Archive for the ‘bki listens to’ Category

Book Review: Just Kids, Patti Smith

Thursday, January 5th, 2012

Before I first listened to Patti Smith, I saw this album cover for the first time when I was 16, and was immediately enamored with her. I was amazed at how such a simple pose could evoke both power and elegance. It still remains one of the most anti-establishment images I’ve seen – unconventional beauty expressed in a graceful and defiant pose. Punk rock, through a patchwork of cuticles. Years later, after so many bands and fads get popular, then fade into obscurity, Patti Smith’s music still resonates, and sounds equally as urgent now as it did in the 70’s. And while I may be the last person on the L train to pick up a copy of Just Kids, reading her memoir is a great reminder that the passionate pursuit of art is a timeless endeavor.

Just Kids primarily chronicles the period of struggle before Patti Smith managed to achieve stardom. After just moving to Brooklyn, Smith has a couple of chance encounters with another struggling artist, Robert Mapplethorpe, and the two end up devoting their lives to creative pursuits and pushing each other to produce work. On a number of occasions, the starving artists are forced to choose between marshmallow cookies or buying art supplies. Despite bouts of hunger and at times, homelessness, Smith and Mapplethorpe are driven by a passionate devotion to the arts, the discipline to constantly produce, and studious examinations of contemporary and historical art/music/literature figures from Rimbaud to Warhol to Bob Dylan. Their struggles dispel the myth of the artist as inherent, creative geniuses, but instead presents the successful artist as a culmination of rigorous study and practice. Eventually, the two bohemians move from their humble apartment in Brooklyn at 45 Hall St. (one block over from Brooklyn Industries’ former offices), to the Chelsea Hotel, to a residency at CBGB’s on the Bowery, an area that was at the time littered with flaming trashcans, and a colorful cast of users, transvestites, and musicians, among others. But despite the uncertainty of success amongst the impoverished and societal castoffs decorating downtown, it’s difficult to ignore Smith and Mapplethorp’s palpable excitement from being on the cusp of a movement. It’s that feeling that still compels young people all around the world to move to New York City to this day. – Teddy, Multimedia and Graphic Designer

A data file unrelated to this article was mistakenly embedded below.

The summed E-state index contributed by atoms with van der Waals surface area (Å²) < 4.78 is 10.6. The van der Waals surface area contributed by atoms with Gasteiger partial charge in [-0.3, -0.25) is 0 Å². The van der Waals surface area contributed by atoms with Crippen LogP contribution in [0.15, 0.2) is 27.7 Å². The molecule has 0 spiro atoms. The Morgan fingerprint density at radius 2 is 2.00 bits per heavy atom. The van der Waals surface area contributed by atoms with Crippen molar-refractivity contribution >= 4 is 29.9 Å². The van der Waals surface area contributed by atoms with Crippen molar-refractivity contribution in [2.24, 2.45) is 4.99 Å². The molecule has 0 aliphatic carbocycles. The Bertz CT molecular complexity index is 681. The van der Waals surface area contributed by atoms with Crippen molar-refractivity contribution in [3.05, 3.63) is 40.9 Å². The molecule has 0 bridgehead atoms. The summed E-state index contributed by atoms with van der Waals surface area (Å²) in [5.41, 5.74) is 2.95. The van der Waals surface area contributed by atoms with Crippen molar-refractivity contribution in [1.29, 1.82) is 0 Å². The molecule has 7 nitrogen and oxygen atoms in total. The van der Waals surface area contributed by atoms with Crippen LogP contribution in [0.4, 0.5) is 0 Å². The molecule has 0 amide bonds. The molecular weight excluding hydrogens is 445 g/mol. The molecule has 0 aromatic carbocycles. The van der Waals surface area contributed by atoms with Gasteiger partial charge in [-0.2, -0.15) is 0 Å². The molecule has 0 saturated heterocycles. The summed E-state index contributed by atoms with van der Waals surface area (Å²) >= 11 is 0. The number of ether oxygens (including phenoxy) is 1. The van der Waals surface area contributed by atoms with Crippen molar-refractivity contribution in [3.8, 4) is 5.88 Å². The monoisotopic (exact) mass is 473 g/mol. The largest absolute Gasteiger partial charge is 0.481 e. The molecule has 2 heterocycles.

The National and Wye Oak at the Beacon Theater

Thursday, December 22nd, 2011

We made it up to the venerable Beacon Theater on the Upper West Side last Thursday to catch The National on their final set of shows after a year and half of touring in support of 2010’s release, High Violet, an album still on heavy rotation here in the office.  The venue’s impeccable acoustics were ideal for lead singer Matt Beringer’s unique brand of indie-croon, supplemented by a string quartet, a trio of horns, and at times, Jenn Wasner, from openers Wye Oak. For a band with humble beginnings playing small clubs, it was apparent that they were thrilled at the opportunity to fully realize their artistic vision in an exceptional venue. At one point, Beringer shared a story of the band trying to make it big during a 2002 South by Southwest show, only to all accidentally play different songs at the same time.

With a giant projection screen behind them playing videos of abstract designs, snowstorms and Night of the Living Dead, the band ran through most of High Violet, a couple of songs from their two previous releases, Boxer and Alligator, and the beautiful piano ballad, Exile Villify. At the end of the encore, the band put their instruments down and beckoned the crowd to join in on a hushed sing-along to the song Vanderlyle Cry Geeks. The National have always served as a pleasant reminder that when everything around you is so loud, a subtle murmur can be the most alluring song.